If you’ve recently found out that you need to comply with the EU General Data Protection Regulation (GDPR), and all you’ve been hearing about it since are the monumental fines that non-compliance will bring, you might be panicking. But it’s not too late. For one, the rumours of supervisory authorities’ desire to discipline organisations has been greatly exaggerated.
It’s also not as if you can’t continue putting measures in place after the compliance deadline on 25 May 2018. Your supervisory authority will almost certainly be more lenient if you show that you’re committed to complying with the GDPR and have at least begun to take the necessary steps.
One certainty is that you need to act as soon as possible. This blog covers four essential steps that organisations should ideally have taken before the Regulation takes effect.
Create a data map
Knowing the who, what, where, when and why of data collection and processing is essential for GDPR compliance. Before you can put in place measures to protect information, you need to know what data is collected, where and why it is stored, and when it must be removed.
Organisations often aren’t fully aware of this information. A data map addresses this; it’s essentially a review of the way in which data moves from one location to another.
The key elements of a data map are:
- The information itself (names, card data, biometrics, etc.);
- The formats in which information is stored (hard copy, digital, etc.);
- Transfer methods (the way it’s communicated, such as by email or telephone, and whether it’s transferred internally or externally); and
- Locations (offices, the Cloud, third parties, etc.).
Change the way you collect data
The GDPR states that organisations can only collect data if it has a specific purpose and retain it for as long as it meets that purpose. For many organisations, this will mean having to scrap their standard procedure of collecting as much data as possible and using it as and when the need arises.
Instead, organisations will need to tell individuals what their data is being used for when it’s collected. The GDPR outlines six lawful grounds that organisations can use to justify processing. Most organisations currently use consent, but the GDPR discourages this by toughening the requirements for lawful consent. Consent should therefore only be sought if none of the other lawful grounds apply.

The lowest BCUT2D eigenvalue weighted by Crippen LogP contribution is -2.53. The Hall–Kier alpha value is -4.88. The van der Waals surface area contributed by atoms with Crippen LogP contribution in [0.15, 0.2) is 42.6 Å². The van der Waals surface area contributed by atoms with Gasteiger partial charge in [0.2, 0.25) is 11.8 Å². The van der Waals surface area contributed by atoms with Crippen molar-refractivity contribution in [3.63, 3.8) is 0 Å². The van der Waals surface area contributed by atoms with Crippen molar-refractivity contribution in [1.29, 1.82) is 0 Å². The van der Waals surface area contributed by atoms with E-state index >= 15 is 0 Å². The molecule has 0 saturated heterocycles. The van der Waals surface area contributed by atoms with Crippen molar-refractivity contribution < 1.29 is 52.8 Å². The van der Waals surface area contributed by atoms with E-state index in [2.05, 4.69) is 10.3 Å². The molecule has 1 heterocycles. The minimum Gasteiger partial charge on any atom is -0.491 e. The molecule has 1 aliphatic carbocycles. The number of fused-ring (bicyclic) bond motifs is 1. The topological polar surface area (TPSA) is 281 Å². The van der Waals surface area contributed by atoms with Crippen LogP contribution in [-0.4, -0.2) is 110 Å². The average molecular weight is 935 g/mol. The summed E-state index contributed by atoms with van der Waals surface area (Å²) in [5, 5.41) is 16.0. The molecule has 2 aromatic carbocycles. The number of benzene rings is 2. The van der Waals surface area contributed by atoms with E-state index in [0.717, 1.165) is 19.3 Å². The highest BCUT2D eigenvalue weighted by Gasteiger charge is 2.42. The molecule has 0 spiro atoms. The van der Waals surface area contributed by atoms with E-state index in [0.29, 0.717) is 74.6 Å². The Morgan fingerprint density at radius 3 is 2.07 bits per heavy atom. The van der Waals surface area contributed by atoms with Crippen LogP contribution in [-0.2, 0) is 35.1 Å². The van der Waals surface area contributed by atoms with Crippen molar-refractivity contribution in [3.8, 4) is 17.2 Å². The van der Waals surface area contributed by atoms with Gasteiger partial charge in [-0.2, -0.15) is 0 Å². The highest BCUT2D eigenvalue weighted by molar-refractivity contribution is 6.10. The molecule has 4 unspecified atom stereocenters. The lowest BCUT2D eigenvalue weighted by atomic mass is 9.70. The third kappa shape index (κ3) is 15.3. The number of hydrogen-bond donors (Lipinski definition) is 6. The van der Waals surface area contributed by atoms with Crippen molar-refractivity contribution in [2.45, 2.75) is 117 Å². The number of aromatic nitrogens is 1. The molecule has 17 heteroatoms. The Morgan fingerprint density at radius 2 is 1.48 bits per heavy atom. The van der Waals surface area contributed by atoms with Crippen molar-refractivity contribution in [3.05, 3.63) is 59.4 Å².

Implement adequate technical controls
The GDPR advises organisations to pseudonymise and/or encrypt all personal data. This won’t stop malicious actors accessing the information, but it will make it much harder for them. According to Gemalto’s Breach Level Index, only 4% of data breaches since 2013 have involved encrypted data.
Pseudonymisation masks data by replacing identifying information with artificial identifiers. Although it is central to protecting data – being mentioned 15 times in the GDPR – and can help protect the privacy and security of personal data, pseudonymisation has its limits, which is why the GDPR also mentions encryption.
Encryption also obscures information by replacing identifiers with something else. But whereas pseudonymisation allows anyone with access to the data to view part of the data set, encryption allows only approved users to access the full data set.
Pseudonymisation and encryption can be used simultaneously or separately.
Educate your employees
Anyone in your organisation who handles personal data needs to be aware of their obligations. After all, robust data protection policies and procedures will be of little use if your staff aren’t aware of them or aren’t following them.
It can be tricky to put together a programme that covers everything your employees need to know, which is why many organisations use existing courses, such as our GDPR Staff Awareness E-learning Course.
This course introduces employees to the essentials of the GDPR, including:
- The key data protection roles;
- The scope of the GDPR;
- The six principles for collecting and processing personal data; and
- How to comply with the GDPR.